His name may not be on the building. And, technically speaking, his office isn't even located within its sunny, glassy confines.

But Stephen Mahle's imprint on Medtronic's new $95 million headquarters complex in Mounds View for its cardiac rhythm disease management division is evident at just about every turn. Not that the native Minnesotan would admit to it, though.

"This building combined the efforts of a huge group of very, very talented and very capable people,'' Mahle said this week. "I really hope it reflects the needs and aspirations and desires of the employees who work within the space.''

Until just a few months ago, the 62-year-old Mahle supervised those employees, having run the $4.9 billion business -- or parts of it -- for the past 27 years. In August, the president's title was turned over to Pat Mackin, and Mahle was named Medtronic's executive vice president and senior health care policy adviser, a move he said was first discussed several years ago with former CEO Art Collins.

Still, Mahle considers the Mounds View complex -- the largest Medtronic facility in the world -- one of the peaks of his 36-year career with the Fridley-based company, especially since he counts architecture as an area of intense personal interest.

From a practical point of view, the project consolidates about 3,000 Medtronic employees who had been scattered in six facilities throughout the Twin Cities into one campus consisting of three eight-story towers and a five-level parking deck on 84 acres. (The city of Mounds View provided $22.9 million in tax-increment financing for the project.)

Employees began moving in last fall, most of them coming from cardiac rhythm's former headquarters in Fridley, now home to Medtronic's neurological division and the corporate offices.

Today, it all will become official. Medtronic executives, employees and community guests will be joined by Gov. Tim Pawlenty for dedication of the 1.2-million-square-foot project. (Pawlenty will broadcast his 9 to 10 a.m. WCCO-AM radio show from the facility.)

The company won't manufacture the heart defibrillators and pacemakers that are the business' core products at the Mounds View facility -- that work is largely done at Medtronic operations in Puerto Rico. But more than 40 research and development labs are in the complex, as well as two virtual catheterization labs to help train doctors and company field representatives.

Employee amenities include a day-care center, a Caribou coffee shop, a concierge service for employees, a U.S. Bank branch, a CVS pharmacy, a MinuteClinic, a fitness center and a cafeteria with indoor and outdoor eating space.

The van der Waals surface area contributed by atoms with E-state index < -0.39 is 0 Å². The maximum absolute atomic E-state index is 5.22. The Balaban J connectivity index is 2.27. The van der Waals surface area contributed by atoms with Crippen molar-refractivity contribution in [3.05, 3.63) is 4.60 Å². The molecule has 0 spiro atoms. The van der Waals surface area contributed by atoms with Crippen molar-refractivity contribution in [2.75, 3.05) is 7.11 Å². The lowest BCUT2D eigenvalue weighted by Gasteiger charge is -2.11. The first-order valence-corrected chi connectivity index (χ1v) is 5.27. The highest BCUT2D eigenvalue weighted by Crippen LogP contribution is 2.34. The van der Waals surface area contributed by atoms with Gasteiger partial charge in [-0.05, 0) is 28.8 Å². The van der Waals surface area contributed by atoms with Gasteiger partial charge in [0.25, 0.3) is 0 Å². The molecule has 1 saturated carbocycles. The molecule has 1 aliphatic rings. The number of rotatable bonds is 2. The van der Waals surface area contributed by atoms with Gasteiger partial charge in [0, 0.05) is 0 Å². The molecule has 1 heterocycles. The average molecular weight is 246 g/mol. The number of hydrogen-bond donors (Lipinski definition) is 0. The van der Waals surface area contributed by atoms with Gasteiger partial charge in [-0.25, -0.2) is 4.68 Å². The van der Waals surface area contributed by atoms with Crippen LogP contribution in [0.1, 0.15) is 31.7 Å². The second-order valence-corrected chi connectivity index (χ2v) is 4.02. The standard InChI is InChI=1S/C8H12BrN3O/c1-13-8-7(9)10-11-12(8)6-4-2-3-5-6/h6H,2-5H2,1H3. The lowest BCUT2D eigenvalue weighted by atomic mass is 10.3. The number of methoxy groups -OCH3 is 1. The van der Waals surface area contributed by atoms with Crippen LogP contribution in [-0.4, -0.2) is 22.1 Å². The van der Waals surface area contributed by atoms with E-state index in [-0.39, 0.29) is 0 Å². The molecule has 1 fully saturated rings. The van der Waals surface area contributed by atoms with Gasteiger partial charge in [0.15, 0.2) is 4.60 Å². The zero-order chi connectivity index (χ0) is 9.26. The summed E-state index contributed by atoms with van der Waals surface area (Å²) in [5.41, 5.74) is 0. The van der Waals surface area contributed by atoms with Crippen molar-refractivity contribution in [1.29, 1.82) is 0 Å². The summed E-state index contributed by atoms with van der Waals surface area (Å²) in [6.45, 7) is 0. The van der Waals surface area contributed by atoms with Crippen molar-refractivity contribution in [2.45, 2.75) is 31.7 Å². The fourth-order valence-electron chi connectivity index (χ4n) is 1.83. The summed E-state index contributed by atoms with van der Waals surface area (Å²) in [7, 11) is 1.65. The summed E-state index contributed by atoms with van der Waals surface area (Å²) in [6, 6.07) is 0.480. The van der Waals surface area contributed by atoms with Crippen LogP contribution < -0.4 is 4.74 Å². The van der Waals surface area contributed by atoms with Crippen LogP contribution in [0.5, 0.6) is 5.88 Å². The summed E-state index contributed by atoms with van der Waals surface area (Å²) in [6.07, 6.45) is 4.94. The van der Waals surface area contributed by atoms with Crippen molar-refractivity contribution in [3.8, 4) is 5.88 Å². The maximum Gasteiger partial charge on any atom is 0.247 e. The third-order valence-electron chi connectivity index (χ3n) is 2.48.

Conference rooms galore

And, most importantly, at least in Mahle's view: More than 200 conference rooms. Not to mention lots of informal space to encourage face-to-face collaboration among employees.

"In today's working environment, very few things are done by individuals,'' Mahle said. "They're done by teams and in a way that is highly collaborative. Having people jump in their car for 40 minutes before a meeting or communicating by e-mail or phone wasn't that terrifically productive.''

He added, "Creating spaces that allow for impromptu and structured meetings became very important. So we have a combination of many structured conference-room-type settings and also break areas where people can hang out and talk about stuff. We also have community space, the cafeteria, the coffee shop, even the child-care center -- they all lend themselves to the mixing of people.''

The space has capacity for 4,800 employees. Beyond that, there are plans for a second phase that includes a fourth office tower and another parking ramp.

The project was given the go-ahead in 2004, a year before the cardiac rhythm industry began to decline because of a series of safety-oriented recalls by Medtronic and its competitors. More recently, the company recalled a popular defibrillator lead, an insulated wire that connects the device to the heart. Despite the dire headlines, Mahle is confident the business will thrive in the future and has no second thoughts about investing in a new campus. "We've always had these periods of slowdowns and speed-ups,'' he said. (Medtronic's crosstown rival, St. Jude Medical Inc., recently broke ground for a large addition to its Little Canada headquarters.)

Meanwhile, in his new position, Mahle said, he will help craft a strategy for Medtronic to negotiate and participate in the increasingly complicated health care landscape, so that patients who need medical devices have access to them.

Janet Moore • 612-673-7752